1999 Vladimir Voevodsky–Fabien MorelConstructs the homotopy category of schemes.
1999 Ronald Brown–George Janelidze2-dimensional Galois theory
2000 Vladimir Voevodsky Gives two constructions of motivic cohomology of varieties, by model categories in homotopy theory and by a triangulated category of DM-motives.
2000 Yasha EliashbergAlexander GiventalHelmut Hofer Symplectic field theory SFT: A functor Z from a geometric category of framed Hamiltonian structures and framed cobordisms between them to an algebraic category of certain differential D-modules and Fourier integral operators between them and satisfying some axioms.
2000Paul Taylor [1] ASD (Abstract Stone duality): A reaxiomatisation of the space and maps in general topology in terms of λ-calculus of computable continuous functions and predicates that is both constructive and computable. The topology on a space is treated not as a lattice, but as an exponential object of the same category as the original space, with an associated λ-calculus. Every expression in the λ-calculus denotes both a continuous function and a program. ASD does not use the category of sets, but the full subcategory of overt discrete objects plays this role (an overt object is the dual to a compact object), forming an arithmetic universe (pretopos with lists) with general recursion.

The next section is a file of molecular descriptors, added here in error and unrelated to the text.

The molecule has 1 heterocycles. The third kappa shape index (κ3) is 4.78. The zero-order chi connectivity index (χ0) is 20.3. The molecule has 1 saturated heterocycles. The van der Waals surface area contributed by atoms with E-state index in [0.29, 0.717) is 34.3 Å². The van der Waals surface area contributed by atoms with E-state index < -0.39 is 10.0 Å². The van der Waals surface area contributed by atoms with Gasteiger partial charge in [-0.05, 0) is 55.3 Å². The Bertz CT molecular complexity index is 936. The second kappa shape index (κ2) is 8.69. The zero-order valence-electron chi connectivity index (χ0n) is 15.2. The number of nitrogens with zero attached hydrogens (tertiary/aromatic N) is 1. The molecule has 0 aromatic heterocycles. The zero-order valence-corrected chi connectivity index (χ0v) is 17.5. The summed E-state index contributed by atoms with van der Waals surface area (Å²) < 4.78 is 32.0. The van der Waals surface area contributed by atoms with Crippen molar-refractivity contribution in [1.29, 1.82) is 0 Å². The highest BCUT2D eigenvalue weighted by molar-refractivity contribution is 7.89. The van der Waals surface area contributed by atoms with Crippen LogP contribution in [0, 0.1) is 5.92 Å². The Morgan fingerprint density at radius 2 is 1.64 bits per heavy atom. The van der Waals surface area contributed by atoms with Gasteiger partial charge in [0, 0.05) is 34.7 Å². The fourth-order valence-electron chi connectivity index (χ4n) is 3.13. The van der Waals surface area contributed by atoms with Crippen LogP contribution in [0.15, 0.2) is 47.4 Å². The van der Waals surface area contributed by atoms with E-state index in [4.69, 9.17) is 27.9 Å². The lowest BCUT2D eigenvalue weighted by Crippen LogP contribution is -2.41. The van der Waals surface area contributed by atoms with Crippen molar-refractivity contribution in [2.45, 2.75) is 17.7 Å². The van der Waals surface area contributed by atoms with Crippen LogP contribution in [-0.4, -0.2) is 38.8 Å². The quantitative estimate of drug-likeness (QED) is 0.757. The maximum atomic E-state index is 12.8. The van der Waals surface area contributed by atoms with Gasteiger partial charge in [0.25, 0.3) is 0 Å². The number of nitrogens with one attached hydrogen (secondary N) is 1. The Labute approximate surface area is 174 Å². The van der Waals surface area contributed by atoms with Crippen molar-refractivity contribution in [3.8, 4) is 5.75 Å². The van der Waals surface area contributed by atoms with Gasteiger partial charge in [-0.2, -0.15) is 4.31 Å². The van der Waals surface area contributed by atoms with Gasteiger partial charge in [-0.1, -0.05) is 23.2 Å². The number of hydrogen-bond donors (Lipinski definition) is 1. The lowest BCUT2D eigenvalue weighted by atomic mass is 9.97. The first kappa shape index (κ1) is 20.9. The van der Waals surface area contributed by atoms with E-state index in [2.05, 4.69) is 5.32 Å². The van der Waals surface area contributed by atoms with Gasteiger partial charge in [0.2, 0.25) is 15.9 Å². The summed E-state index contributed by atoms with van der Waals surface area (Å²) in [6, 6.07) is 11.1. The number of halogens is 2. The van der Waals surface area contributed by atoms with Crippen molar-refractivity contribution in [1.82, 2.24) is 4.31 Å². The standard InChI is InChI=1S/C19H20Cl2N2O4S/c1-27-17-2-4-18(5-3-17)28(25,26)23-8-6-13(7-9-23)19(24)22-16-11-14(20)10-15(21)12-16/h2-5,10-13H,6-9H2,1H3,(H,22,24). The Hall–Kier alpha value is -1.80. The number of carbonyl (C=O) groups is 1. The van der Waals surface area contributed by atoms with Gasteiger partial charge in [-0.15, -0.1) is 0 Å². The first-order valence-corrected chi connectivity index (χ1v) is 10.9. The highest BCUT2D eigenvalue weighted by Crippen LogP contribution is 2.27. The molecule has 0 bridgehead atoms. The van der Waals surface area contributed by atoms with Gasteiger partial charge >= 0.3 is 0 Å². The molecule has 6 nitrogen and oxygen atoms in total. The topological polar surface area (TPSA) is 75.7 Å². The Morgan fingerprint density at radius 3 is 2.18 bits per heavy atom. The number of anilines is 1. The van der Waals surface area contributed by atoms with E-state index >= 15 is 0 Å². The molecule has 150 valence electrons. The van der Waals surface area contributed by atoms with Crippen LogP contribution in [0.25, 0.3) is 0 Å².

2001Charles RezkConstructs a model category with certain generalized Segal categories as the fibrant objects, thus obtaining a model for a homotopy theory of homotopy theories. Complete Segal spaces are introduced at the same time.
2001Charles Rezk Model toposes and their generalization homotopy toposes (a model topos without the t-completeness assumption).
2002 Bertrand Toën-Gcabriele Vezzosi Segal toposes coming from Segal topologies, Segal sites and stacks over them.
2002Bertrand Toën-Gabriele Vezzosi Homotopical algebraic geometry: The main idea is to extend schemes by formally replacing the rings with any kind of "homotopy-ring-like object". More precisely this object is a commutative monoid in a symmetric monoidal category endowed with a notion of equivalences which are understood as "up-to-homotopy monoid" (e.g. E-rings).